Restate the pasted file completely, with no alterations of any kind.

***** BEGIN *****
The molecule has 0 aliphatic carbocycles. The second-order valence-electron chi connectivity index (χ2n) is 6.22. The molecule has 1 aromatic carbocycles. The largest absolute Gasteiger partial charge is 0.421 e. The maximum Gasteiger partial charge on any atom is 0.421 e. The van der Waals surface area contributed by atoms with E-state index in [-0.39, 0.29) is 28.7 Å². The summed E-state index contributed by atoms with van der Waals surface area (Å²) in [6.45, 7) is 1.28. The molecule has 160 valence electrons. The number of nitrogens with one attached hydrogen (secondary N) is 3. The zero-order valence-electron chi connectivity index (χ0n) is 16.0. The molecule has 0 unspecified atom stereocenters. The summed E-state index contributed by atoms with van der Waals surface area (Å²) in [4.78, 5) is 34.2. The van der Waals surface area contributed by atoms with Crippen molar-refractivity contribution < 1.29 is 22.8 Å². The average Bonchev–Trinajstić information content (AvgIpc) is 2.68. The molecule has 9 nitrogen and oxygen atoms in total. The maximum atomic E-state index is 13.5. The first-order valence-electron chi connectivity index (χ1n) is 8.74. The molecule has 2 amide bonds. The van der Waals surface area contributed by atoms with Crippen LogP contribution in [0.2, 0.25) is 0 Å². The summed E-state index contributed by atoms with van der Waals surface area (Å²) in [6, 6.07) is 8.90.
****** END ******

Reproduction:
The molecule has 0 aliphatic carbocycles. The second-order valence-electron chi connectivity index (χ2n) is 6.22. The molecule has 1 aromatic carbocycles. The largest absolute Gasteiger partial charge is 0.421 e. The maximum Gasteiger partial charge on any atom is 0.421 e. The van der Waals surface area contributed by atoms with E-state index in [-0.39, 0.29) is 28.7 Å². The summed E-state index contributed by atoms with van der Waals surface area (Å²) in [6.45, 7) is 1.28. The molecule has 160 valence electrons. The number of nitrogens with one attached hydrogen (secondary N) is 3. The zero-order valence-electron chi connectivity index (χ0n) is 16.0. The molecule has 0 unspecified atom stereocenters. The summed E-state index contributed by atoms with van der Waals surface area (Å²) in [4.78, 5) is 34.2. The van der Waals surface area contributed by atoms with Crippen molar-refractivity contribution < 1.29 is 22.8 Å². The average Bonchev–Trinajstić information content (AvgIpc) is 2.68. The molecule has 9 nitrogen and oxygen atoms in total. The maximum atomic E-state index is 13.5. The first-order valence-electron chi connectivity index (χ1n) is 8.74. The molecule has 2 amide bonds. The van der Waals surface area contributed by atoms with Crippen LogP contribution in [0.2, 0.25) is 0 Å². The summed E-state index contributed by atoms with van der Waals surface area (Å²) in [6, 6.07) is 8.90.